Above one of the gates of Masjid Al Rifai فوق أحد بوابات مسجد الرفاعي / Cairo / Egypt - 08 05 2010
Made by Ahmed Al.Badawy
The Al-Rifa'i Mosque (Arabic: مسجد الرفاعى, transliterated also as Al-Rifai, Al-Refai, Al-Refa'i, and named in English the Royal Mosque), is located in Cairo, Egypt, in Midan al-Qal'a, adjacent to the Cairo Citadel. The building is located opposite the Madrassa of Sultan Hassan, which dates from around 1361, and was architecturally conceived as a complement to the older structure. This was part of a vast campaign by the 19th century rulers of Egypt to both associate themselves with the perceived glory of earlier periods in Egypt's Islamic history and modernize the city. The mosque was constructed next to two large public squares and off of several European style boulevards constructed around the same time. Source . en.wikipedia.org/wiki/Al-Rifa'i_Mosque More .. archnet.org/library/sites/one-site.jsp?site_id=3476
Beautiful Girl - Rahmah - 5 months later with her little niece Lulu
Made by rsaslan
I was haunted by her beautiful face and went to look for her once agan. I had to put a name to this face and find out the story behind the picture I randomly shot last winter. Rahmah (whose name means compassion or kindness in Arabic) grew up, five months after I took the first picture of her and I found her once again in the same place I took her picture. She looks much more mature, and she had a haircut. Rahmah and her family were only too happy to see the photos and share a conversation with me. I gave them five copies of the photos and all of their friends and family members rushed to get their own copy. Rahmah's mother, Umm Rania, sells homemade cheese in the square of a poor neighborhood in Cairo, Egypt, and she has six daughters and one son. None of her children made it to school, and Rahmah probably won't either. Is this beautiful little girl really destined to sell cheese and trinkets in a dirt square in the middle of Cairo for the rest of her life?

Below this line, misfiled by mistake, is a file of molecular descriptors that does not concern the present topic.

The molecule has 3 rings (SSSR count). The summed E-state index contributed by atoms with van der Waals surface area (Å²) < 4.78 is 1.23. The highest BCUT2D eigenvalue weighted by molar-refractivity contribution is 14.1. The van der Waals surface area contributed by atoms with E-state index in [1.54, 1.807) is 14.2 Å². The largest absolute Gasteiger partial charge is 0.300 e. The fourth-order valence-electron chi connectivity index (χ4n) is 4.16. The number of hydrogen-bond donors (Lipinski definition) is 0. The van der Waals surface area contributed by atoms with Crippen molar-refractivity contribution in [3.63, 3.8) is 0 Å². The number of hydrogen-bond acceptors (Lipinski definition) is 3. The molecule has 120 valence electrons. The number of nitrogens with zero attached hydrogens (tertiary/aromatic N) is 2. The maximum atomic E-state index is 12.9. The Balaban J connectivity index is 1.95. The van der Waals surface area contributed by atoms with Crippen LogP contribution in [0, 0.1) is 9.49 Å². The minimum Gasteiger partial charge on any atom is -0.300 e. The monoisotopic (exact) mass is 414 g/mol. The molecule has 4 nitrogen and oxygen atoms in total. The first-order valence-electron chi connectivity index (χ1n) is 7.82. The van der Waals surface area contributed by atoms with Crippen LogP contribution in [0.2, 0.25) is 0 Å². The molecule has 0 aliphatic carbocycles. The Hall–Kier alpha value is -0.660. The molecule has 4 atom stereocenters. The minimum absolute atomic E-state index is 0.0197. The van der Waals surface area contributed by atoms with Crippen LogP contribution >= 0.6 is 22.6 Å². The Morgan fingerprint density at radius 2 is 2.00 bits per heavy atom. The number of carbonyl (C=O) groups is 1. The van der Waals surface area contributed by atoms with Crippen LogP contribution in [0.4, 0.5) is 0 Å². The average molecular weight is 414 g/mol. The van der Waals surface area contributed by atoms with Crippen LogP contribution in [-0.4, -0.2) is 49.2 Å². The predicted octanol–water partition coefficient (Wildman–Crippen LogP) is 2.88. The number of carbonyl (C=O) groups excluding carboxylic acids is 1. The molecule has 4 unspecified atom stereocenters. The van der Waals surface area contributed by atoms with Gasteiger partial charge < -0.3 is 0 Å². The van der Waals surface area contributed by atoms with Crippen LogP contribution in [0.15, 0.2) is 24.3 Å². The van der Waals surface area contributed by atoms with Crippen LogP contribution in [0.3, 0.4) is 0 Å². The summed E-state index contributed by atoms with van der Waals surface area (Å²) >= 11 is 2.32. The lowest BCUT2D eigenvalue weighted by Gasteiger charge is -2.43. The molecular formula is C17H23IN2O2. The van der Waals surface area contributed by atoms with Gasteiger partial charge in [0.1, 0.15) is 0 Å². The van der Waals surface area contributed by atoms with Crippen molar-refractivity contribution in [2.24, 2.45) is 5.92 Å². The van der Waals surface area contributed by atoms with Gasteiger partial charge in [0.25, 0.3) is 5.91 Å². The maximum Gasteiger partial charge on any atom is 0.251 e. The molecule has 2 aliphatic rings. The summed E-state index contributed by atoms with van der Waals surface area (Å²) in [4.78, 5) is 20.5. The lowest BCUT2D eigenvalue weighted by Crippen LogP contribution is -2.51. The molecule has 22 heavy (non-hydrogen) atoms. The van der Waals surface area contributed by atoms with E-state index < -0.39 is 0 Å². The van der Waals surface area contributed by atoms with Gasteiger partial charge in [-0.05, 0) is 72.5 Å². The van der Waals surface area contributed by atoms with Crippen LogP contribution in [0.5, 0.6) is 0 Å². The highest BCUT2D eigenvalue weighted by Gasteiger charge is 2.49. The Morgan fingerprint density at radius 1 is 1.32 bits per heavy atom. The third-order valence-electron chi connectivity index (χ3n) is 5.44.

Made by L Plater
Sayyidna el-Hussein Mosque (Arabic: مسجد الإمام الحسيننا الحسين), built in 1154, is located next to the Khan El-Khalili bazaar. This makes it one of the most popular and most visited mosques in Cairo. It is one of the most sacred Islamic sites in Egypt, and reputed burial place of the head of el-Hussein, grandson of the Prophet Muhammad. Bread sold here is believed to have a special blessing and alcohol is prohibited. Three mechanically operated, square shaped umbrellas set in a row in front of the mosque, once open, cover a total area of 750 sq. m. The height of the umbrellas is 12 m, and they provide shade for worshippers who gather to pray outside in front of the mosque on the plaza. el-Hussein Mosque, El Azhar Square, Cairo, Egypt (Wednesday 17 November 2010 @ 4:58pm). ISO400 | f/8 | 1/30 sec | 17-40mm @ 17mm | AWB | raw Click on image for a pointy look
Made by Perfex